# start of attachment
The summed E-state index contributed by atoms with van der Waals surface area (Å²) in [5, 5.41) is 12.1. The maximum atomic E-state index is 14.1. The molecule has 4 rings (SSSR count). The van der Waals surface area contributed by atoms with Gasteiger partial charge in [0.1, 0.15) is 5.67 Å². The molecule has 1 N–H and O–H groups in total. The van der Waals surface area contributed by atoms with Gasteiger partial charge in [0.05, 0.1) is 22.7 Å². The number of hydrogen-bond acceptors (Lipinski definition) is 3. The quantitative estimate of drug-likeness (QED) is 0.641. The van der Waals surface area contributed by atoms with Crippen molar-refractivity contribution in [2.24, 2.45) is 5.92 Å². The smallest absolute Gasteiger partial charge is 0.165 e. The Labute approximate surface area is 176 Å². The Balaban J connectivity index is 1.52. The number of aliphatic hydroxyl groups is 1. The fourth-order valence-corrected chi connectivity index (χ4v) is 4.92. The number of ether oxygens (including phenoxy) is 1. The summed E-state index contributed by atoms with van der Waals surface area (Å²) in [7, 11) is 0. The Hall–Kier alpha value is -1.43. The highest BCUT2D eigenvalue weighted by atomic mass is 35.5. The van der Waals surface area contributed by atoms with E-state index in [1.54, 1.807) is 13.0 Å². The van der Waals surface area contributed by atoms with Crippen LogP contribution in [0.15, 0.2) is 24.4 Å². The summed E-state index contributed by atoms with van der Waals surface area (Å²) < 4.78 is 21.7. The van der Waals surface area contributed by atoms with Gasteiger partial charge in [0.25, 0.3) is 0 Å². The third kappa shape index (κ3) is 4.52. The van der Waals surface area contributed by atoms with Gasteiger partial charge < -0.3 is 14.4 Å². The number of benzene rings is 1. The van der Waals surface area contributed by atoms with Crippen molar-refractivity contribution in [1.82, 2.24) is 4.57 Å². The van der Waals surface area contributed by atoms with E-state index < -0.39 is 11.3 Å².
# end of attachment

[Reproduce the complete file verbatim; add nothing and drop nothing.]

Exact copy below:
The summed E-state index contributed by atoms with van der Waals surface area (Å²) in [5, 5.41) is 12.1. The maximum atomic E-state index is 14.1. The molecule has 4 rings (SSSR count). The van der Waals surface area contributed by atoms with Gasteiger partial charge in [0.1, 0.15) is 5.67 Å². The molecule has 1 N–H and O–H groups in total. The van der Waals surface area contributed by atoms with Gasteiger partial charge in [0.05, 0.1) is 22.7 Å². The number of hydrogen-bond acceptors (Lipinski definition) is 3. The quantitative estimate of drug-likeness (QED) is 0.641. The van der Waals surface area contributed by atoms with Crippen molar-refractivity contribution in [2.24, 2.45) is 5.92 Å². The smallest absolute Gasteiger partial charge is 0.165 e. The Labute approximate surface area is 176 Å². The Balaban J connectivity index is 1.52. The number of aliphatic hydroxyl groups is 1. The fourth-order valence-corrected chi connectivity index (χ4v) is 4.92. The number of ether oxygens (including phenoxy) is 1. The summed E-state index contributed by atoms with van der Waals surface area (Å²) in [7, 11) is 0. The Hall–Kier alpha value is -1.43. The highest BCUT2D eigenvalue weighted by atomic mass is 35.5. The van der Waals surface area contributed by atoms with E-state index in [1.54, 1.807) is 13.0 Å². The van der Waals surface area contributed by atoms with Crippen LogP contribution in [0.15, 0.2) is 24.4 Å². The summed E-state index contributed by atoms with van der Waals surface area (Å²) < 4.78 is 21.7. The van der Waals surface area contributed by atoms with Gasteiger partial charge in [0.25, 0.3) is 0 Å². The third kappa shape index (κ3) is 4.52. The van der Waals surface area contributed by atoms with Gasteiger partial charge < -0.3 is 14.4 Å². The number of benzene rings is 1. The van der Waals surface area contributed by atoms with Crippen molar-refractivity contribution in [1.82, 2.24) is 4.57 Å². The van der Waals surface area contributed by atoms with E-state index < -0.39 is 11.3 Å².